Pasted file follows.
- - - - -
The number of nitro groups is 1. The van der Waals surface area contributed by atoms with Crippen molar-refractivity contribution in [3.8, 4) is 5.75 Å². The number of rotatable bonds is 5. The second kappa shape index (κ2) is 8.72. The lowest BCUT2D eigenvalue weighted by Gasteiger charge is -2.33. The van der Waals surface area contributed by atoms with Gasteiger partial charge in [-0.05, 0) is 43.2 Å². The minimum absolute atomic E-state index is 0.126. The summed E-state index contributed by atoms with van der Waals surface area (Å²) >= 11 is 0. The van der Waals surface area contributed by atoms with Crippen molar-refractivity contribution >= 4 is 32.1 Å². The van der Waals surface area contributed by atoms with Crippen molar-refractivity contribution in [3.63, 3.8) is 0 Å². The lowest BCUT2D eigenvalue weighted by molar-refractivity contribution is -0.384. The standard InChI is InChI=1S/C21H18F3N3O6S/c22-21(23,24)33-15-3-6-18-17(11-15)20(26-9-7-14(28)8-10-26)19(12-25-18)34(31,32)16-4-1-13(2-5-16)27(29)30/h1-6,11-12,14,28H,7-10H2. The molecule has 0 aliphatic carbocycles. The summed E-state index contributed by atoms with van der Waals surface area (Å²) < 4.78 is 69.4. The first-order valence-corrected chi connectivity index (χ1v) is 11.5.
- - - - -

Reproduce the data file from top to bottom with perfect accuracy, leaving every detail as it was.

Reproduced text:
The number of nitro groups is 1. The van der Waals surface area contributed by atoms with Crippen molar-refractivity contribution in [3.8, 4) is 5.75 Å². The number of rotatable bonds is 5. The second kappa shape index (κ2) is 8.72. The lowest BCUT2D eigenvalue weighted by Gasteiger charge is -2.33. The van der Waals surface area contributed by atoms with Gasteiger partial charge in [-0.05, 0) is 43.2 Å². The minimum absolute atomic E-state index is 0.126. The summed E-state index contributed by atoms with van der Waals surface area (Å²) >= 11 is 0. The van der Waals surface area contributed by atoms with Crippen molar-refractivity contribution >= 4 is 32.1 Å². The van der Waals surface area contributed by atoms with Crippen molar-refractivity contribution in [3.63, 3.8) is 0 Å². The lowest BCUT2D eigenvalue weighted by molar-refractivity contribution is -0.384. The standard InChI is InChI=1S/C21H18F3N3O6S/c22-21(23,24)33-15-3-6-18-17(11-15)20(26-9-7-14(28)8-10-26)19(12-25-18)34(31,32)16-4-1-13(2-5-16)27(29)30/h1-6,11-12,14,28H,7-10H2. The molecule has 0 aliphatic carbocycles. The summed E-state index contributed by atoms with van der Waals surface area (Å²) < 4.78 is 69.4. The first-order valence-corrected chi connectivity index (χ1v) is 11.5.